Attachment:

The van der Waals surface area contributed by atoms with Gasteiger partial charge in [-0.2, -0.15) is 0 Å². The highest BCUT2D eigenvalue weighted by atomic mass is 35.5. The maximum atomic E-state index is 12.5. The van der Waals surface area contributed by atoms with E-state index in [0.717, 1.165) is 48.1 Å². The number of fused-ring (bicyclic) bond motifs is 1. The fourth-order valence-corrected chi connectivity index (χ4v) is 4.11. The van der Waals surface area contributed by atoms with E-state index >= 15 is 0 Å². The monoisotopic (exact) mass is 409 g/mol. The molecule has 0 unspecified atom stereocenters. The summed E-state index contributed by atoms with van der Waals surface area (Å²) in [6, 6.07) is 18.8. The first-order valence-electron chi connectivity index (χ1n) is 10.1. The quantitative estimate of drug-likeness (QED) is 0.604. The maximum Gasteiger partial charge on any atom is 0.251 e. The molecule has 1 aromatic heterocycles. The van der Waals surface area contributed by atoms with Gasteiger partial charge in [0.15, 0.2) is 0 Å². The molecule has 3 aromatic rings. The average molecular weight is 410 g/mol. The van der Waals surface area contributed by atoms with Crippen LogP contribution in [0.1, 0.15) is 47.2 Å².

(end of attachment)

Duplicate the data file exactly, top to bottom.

The van der Waals surface area contributed by atoms with Gasteiger partial charge in [-0.2, -0.15) is 0 Å². The highest BCUT2D eigenvalue weighted by atomic mass is 35.5. The maximum atomic E-state index is 12.5. The van der Waals surface area contributed by atoms with E-state index in [0.717, 1.165) is 48.1 Å². The number of fused-ring (bicyclic) bond motifs is 1. The fourth-order valence-corrected chi connectivity index (χ4v) is 4.11. The van der Waals surface area contributed by atoms with E-state index >= 15 is 0 Å². The monoisotopic (exact) mass is 409 g/mol. The molecule has 0 unspecified atom stereocenters. The summed E-state index contributed by atoms with van der Waals surface area (Å²) in [6, 6.07) is 18.8. The first-order valence-electron chi connectivity index (χ1n) is 10.1. The quantitative estimate of drug-likeness (QED) is 0.604. The maximum Gasteiger partial charge on any atom is 0.251 e. The molecule has 1 aromatic heterocycles. The van der Waals surface area contributed by atoms with Gasteiger partial charge in [0.15, 0.2) is 0 Å². The molecule has 3 aromatic rings. The average molecular weight is 410 g/mol. The van der Waals surface area contributed by atoms with Crippen LogP contribution in [0.1, 0.15) is 47.2 Å².